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Rhode Island State Tree

Red MapleRhode Island State Tree: Red Maple

(Aceraceae Acer rubrum)

Adopted on March 6, 1964.

The Red Maple, (Aceraceae Acer rubrum,) , also known as the Swamp Maple or Soft Maple, was voted as the state tree by school children in the 1890's. But it wasn't officially adopted as the state tree until March 6, 1964. In the fall, the leaves turn gold, purple, and scarlet, adding to the beauty of Rhode Island’s forests.

 

Rhode Island State Tree: Red Maple

Rhode Island State Tree: Red MapleThe Red Maple is widely planted as an ornamental tree in public park settings, along streets, and in private yards throughout North America. It is relatively easy to cultivate from seed and grows very rapidly once established.

Red Maple wood is somewhat soft. It is commonly used in products like clothespins, veneer, interior moldings, and inexpensive furniture. The tree produces high quality sugar, but its yield pales in comparison to the Sugar Maple and Black Maple due primarily to the fact that it begins growth much earlier in the season resulting in a shorter sugar collection period. In past times, tannin was extracted from Red Maple trees for clothing dye and ink production.

Common names

Red maple is also known as scarlet maple, swamp maple, soft maple, Carolina red maple, Drummond red maple, and water maple.

Identification of the Red MapleRhode Island State Tree: Red Maple

Many foresters consider the tree inferior and undesirable because it is often poorly formed and defective, especially on poor sites. On good sites, however, it may grow fast with good form and quality for saw logs. Red maple is a subclimax species that can occupy over story space but is usually replaced by other species. It is classed as shade tolerant and as a prolific sprouter. It has great ecological amplitude from sea level to about 900 m (3,000 ft) and grows over a wide range of microhabitat sites. It ranks high as a shade tree for landscapes.

  • Leaf: Opposite, 3 to 5 palmate lobes with serrate margins, sinuses relatively shallow (but variable), 2 to 4 inches long; light green above, whitened and sometimes glaucous or hairy beneath.
  • Flower: Appear March to May, usually before leaves; usually bright red but occasionally yellow.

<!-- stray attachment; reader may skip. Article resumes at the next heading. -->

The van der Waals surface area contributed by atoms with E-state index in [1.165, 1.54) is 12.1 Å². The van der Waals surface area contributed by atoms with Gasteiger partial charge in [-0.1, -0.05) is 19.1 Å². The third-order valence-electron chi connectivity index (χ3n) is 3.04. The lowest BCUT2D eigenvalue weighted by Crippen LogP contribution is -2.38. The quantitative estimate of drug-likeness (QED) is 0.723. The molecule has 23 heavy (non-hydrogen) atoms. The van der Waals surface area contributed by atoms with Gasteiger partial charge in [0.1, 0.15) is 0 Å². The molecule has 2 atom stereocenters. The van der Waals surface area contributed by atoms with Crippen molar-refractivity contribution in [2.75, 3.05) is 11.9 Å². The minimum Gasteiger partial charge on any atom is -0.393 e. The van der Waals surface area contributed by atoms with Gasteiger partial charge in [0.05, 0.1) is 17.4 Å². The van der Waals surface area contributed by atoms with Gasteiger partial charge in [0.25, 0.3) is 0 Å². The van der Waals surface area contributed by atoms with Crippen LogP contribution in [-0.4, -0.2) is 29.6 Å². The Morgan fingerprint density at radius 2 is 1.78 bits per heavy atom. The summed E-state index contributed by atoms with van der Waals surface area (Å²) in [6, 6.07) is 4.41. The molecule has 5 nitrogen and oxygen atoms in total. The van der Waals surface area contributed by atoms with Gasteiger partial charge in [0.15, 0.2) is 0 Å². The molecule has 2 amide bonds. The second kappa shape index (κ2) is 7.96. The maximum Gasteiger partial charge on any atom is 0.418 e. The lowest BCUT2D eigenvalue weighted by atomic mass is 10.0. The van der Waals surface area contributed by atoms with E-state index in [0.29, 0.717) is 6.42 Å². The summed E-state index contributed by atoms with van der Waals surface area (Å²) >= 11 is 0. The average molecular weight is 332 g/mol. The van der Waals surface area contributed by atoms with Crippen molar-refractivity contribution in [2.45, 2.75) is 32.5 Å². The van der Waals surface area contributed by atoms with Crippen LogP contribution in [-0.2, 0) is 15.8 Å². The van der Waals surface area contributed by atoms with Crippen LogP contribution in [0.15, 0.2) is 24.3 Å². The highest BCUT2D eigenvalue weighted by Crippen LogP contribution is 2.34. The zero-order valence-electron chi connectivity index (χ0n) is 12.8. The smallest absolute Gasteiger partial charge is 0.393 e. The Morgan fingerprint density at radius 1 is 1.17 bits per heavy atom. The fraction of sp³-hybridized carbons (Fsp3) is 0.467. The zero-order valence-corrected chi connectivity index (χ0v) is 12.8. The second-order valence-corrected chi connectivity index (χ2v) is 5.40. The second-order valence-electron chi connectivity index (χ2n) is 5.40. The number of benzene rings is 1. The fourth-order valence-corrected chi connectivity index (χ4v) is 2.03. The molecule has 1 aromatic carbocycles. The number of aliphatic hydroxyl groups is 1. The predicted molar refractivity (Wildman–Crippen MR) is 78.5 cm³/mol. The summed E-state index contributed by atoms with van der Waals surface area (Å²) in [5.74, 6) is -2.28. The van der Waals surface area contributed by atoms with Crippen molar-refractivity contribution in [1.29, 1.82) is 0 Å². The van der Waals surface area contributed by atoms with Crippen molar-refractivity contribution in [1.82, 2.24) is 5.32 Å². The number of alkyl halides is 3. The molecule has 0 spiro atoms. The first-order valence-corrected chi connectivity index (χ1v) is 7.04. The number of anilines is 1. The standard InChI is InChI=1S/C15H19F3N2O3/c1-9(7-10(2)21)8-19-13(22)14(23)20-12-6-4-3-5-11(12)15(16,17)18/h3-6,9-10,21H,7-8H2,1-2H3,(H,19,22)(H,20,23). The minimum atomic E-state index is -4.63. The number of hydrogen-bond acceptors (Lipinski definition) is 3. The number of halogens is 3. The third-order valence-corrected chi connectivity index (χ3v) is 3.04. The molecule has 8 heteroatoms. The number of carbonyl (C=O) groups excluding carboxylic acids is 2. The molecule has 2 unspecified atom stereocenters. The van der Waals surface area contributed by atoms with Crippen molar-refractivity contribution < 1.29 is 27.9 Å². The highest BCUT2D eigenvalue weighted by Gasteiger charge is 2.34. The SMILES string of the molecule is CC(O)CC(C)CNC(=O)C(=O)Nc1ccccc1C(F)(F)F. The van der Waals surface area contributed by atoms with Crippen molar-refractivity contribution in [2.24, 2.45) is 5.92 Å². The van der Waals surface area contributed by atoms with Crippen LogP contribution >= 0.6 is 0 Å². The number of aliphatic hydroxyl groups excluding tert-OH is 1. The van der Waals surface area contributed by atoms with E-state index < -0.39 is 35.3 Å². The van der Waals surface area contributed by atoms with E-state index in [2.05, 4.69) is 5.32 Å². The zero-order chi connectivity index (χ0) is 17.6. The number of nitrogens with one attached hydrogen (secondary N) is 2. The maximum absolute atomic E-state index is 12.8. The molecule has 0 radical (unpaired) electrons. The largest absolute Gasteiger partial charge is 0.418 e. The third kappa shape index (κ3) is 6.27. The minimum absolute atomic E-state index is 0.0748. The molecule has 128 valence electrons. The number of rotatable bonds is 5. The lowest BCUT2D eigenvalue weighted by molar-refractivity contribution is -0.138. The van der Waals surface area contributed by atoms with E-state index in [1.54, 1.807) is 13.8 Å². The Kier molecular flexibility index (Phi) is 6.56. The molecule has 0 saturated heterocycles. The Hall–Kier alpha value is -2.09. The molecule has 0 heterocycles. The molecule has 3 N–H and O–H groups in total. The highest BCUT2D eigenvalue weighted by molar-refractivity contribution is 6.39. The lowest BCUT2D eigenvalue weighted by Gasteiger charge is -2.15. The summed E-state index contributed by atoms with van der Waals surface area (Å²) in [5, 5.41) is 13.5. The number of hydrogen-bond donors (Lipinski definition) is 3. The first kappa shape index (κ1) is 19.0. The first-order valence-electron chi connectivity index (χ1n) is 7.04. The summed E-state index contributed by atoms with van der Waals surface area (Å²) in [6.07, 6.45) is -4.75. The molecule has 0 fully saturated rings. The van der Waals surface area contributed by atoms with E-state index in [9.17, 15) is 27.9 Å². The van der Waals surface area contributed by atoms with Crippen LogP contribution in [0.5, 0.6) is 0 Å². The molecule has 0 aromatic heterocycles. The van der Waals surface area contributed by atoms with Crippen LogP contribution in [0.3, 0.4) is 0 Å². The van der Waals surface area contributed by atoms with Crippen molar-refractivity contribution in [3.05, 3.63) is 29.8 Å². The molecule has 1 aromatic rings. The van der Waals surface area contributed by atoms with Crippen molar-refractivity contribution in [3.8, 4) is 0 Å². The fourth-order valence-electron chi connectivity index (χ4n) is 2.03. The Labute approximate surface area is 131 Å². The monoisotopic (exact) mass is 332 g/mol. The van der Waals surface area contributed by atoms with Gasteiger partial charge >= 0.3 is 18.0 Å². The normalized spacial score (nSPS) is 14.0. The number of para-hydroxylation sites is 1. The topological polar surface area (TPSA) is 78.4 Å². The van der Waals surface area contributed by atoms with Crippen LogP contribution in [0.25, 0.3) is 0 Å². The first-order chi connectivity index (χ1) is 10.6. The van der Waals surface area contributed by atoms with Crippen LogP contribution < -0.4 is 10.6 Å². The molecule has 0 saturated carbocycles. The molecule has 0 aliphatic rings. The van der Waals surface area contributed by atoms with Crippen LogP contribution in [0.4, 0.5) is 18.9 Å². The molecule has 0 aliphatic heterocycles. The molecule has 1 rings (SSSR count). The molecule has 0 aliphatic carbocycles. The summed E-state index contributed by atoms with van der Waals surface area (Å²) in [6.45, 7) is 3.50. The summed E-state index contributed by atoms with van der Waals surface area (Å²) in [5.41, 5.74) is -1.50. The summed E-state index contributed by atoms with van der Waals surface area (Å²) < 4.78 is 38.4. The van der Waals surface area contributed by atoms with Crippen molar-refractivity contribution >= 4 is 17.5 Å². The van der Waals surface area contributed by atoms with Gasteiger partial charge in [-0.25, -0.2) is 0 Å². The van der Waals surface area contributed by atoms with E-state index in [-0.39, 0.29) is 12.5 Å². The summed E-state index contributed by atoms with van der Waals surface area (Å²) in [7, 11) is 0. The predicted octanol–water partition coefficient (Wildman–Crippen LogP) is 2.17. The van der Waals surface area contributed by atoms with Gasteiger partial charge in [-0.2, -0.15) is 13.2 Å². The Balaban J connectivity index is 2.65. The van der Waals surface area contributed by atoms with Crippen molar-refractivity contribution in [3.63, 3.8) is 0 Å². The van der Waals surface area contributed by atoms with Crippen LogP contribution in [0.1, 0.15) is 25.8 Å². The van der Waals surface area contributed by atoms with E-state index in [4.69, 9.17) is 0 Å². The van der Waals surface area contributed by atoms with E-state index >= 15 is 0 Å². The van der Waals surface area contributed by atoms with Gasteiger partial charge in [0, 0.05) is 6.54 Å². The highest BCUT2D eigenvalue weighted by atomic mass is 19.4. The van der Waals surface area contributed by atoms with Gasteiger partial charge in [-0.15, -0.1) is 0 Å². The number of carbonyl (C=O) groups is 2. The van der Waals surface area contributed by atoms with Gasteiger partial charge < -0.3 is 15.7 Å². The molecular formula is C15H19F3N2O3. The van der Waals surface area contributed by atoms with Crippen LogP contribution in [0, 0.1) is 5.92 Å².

• Fruit: Clusters of 1/2 to 3/4 inch long fruit with slighly divergent wings, appear May to June, on long slender stems. Light brown and often reddish.
  • Twig: Reddish and lustrous with small lenticels, buds usually blunt, green or reddish (fall and winter) with several scales usually present, leaf scars V-shaped, 3 bundle scars, lateral buds slightly stalked, may be collateral buds present.
  • Bark: On young trees, smooth and light gray, with age becomes darker and breaks up into long scaly plates.
  • Form: Medium-sized tree. In forest, trunk usually clear for some distance, in the open the trunk is shorter and the crown rounded.

State of Rhode Island General Laws

TITLE 42
State Affairs and Government
CHAPTER 42-4
State Emblems
SECTION 42-4-8

42-4-8 State tree. – The tree commonly known as the "red maple" (acer rubrum) is hereby designated as the state tree.

History of Section.
(G.L. 1956, 42-4-8; P.L. 1964, ch. 13, 1.)

Taxonomic Hierarchy of the Red Maple

KingdomPlantae -- Plants
Subkingdom Tracheobionta -- Vascular plants
Superdivision Spermatophyta --Seed plants
Division Magnoliophyta --Flowering plants
Class Magnoliopsida --Dicotyledons
Subclass Rosidae --
Order Sapindales --
Family Aceraceae --Maple family
Genus Acer L. --maple
Species Acer rubrum L. --red maple

Source:
Dendrology at Virginia Tech
US Department of Agriculture

State Trees
State Trees
All of the state trees, except the Hawaii state tree, are native to the state in which they are designated.

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